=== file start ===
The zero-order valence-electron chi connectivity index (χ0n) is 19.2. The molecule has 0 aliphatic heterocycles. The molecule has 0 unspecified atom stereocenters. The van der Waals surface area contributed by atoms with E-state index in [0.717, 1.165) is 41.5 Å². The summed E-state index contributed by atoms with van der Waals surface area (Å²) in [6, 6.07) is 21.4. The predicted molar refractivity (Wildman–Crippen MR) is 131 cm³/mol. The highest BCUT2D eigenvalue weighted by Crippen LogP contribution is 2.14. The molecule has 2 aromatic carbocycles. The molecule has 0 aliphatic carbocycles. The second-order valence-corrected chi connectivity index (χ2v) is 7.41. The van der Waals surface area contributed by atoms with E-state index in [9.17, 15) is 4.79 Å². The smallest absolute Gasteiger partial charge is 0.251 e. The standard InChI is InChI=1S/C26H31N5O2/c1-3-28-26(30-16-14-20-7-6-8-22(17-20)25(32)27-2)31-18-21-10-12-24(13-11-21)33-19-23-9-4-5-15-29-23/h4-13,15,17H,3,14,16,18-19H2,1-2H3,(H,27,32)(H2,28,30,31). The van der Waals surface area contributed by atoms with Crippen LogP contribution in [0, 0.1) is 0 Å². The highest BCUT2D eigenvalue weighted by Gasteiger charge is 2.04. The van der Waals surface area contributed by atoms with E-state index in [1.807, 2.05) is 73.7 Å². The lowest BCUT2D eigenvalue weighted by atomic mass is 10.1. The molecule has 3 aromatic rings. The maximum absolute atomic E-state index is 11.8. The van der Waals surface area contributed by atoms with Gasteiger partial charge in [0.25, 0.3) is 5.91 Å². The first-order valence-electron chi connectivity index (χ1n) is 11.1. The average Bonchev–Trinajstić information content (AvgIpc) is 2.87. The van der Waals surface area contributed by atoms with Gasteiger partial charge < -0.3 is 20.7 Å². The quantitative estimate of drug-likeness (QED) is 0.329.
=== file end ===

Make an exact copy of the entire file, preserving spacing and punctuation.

The zero-order valence-electron chi connectivity index (χ0n) is 19.2. The molecule has 0 aliphatic heterocycles. The molecule has 0 unspecified atom stereocenters. The van der Waals surface area contributed by atoms with E-state index in [0.717, 1.165) is 41.5 Å². The summed E-state index contributed by atoms with van der Waals surface area (Å²) in [6, 6.07) is 21.4. The predicted molar refractivity (Wildman–Crippen MR) is 131 cm³/mol. The highest BCUT2D eigenvalue weighted by Crippen LogP contribution is 2.14. The molecule has 2 aromatic carbocycles. The molecule has 0 aliphatic carbocycles. The second-order valence-corrected chi connectivity index (χ2v) is 7.41. The van der Waals surface area contributed by atoms with E-state index in [9.17, 15) is 4.79 Å². The smallest absolute Gasteiger partial charge is 0.251 e. The standard InChI is InChI=1S/C26H31N5O2/c1-3-28-26(30-16-14-20-7-6-8-22(17-20)25(32)27-2)31-18-21-10-12-24(13-11-21)33-19-23-9-4-5-15-29-23/h4-13,15,17H,3,14,16,18-19H2,1-2H3,(H,27,32)(H2,28,30,31). The van der Waals surface area contributed by atoms with Crippen LogP contribution in [0, 0.1) is 0 Å². The highest BCUT2D eigenvalue weighted by Gasteiger charge is 2.04. The van der Waals surface area contributed by atoms with E-state index in [1.807, 2.05) is 73.7 Å². The lowest BCUT2D eigenvalue weighted by atomic mass is 10.1. The molecule has 3 aromatic rings. The maximum absolute atomic E-state index is 11.8. The van der Waals surface area contributed by atoms with Gasteiger partial charge in [0.25, 0.3) is 5.91 Å². The first-order valence-electron chi connectivity index (χ1n) is 11.1. The average Bonchev–Trinajstić information content (AvgIpc) is 2.87. The van der Waals surface area contributed by atoms with Gasteiger partial charge < -0.3 is 20.7 Å². The quantitative estimate of drug-likeness (QED) is 0.329.